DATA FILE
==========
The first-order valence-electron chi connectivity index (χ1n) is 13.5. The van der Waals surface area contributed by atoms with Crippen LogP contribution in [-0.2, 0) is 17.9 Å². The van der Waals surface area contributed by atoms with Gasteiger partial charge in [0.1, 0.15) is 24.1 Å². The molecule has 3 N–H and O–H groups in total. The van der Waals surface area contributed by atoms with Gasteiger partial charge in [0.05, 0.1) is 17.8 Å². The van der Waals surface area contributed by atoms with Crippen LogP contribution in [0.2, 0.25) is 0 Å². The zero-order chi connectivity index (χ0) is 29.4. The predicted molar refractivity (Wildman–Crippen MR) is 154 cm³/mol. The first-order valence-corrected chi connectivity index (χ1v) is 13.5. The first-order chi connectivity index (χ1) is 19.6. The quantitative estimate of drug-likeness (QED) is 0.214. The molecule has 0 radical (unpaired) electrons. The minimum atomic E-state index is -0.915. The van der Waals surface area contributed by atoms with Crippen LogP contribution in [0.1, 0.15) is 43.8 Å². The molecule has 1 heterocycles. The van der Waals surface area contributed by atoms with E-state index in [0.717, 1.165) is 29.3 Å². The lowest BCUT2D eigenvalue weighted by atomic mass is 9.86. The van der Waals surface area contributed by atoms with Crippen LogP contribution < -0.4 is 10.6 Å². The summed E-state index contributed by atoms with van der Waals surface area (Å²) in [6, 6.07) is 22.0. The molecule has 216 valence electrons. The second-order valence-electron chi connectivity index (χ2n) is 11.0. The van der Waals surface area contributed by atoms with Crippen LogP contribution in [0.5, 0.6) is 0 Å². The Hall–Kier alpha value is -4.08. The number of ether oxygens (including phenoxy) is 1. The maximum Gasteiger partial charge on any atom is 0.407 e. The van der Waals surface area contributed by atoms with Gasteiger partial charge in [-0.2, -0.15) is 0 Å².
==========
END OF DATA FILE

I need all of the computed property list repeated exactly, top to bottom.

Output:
The first-order valence-electron chi connectivity index (χ1n) is 13.5. The van der Waals surface area contributed by atoms with Crippen LogP contribution in [-0.2, 0) is 17.9 Å². The van der Waals surface area contributed by atoms with Gasteiger partial charge in [0.1, 0.15) is 24.1 Å². The molecule has 3 N–H and O–H groups in total. The van der Waals surface area contributed by atoms with Gasteiger partial charge in [0.05, 0.1) is 17.8 Å². The van der Waals surface area contributed by atoms with Crippen LogP contribution in [0.2, 0.25) is 0 Å². The zero-order chi connectivity index (χ0) is 29.4. The predicted molar refractivity (Wildman–Crippen MR) is 154 cm³/mol. The first-order valence-corrected chi connectivity index (χ1v) is 13.5. The first-order chi connectivity index (χ1) is 19.6. The quantitative estimate of drug-likeness (QED) is 0.214. The molecule has 0 radical (unpaired) electrons. The minimum atomic E-state index is -0.915. The van der Waals surface area contributed by atoms with Crippen LogP contribution in [0.1, 0.15) is 43.8 Å². The molecule has 1 heterocycles. The van der Waals surface area contributed by atoms with E-state index in [0.717, 1.165) is 29.3 Å². The lowest BCUT2D eigenvalue weighted by atomic mass is 9.86. The van der Waals surface area contributed by atoms with Crippen LogP contribution < -0.4 is 10.6 Å². The summed E-state index contributed by atoms with van der Waals surface area (Å²) in [6, 6.07) is 22.0. The molecule has 216 valence electrons. The second-order valence-electron chi connectivity index (χ2n) is 11.0. The van der Waals surface area contributed by atoms with Crippen LogP contribution in [0.5, 0.6) is 0 Å². The Hall–Kier alpha value is -4.08. The number of ether oxygens (including phenoxy) is 1. The maximum Gasteiger partial charge on any atom is 0.407 e. The van der Waals surface area contributed by atoms with Gasteiger partial charge in [-0.2, -0.15) is 0 Å².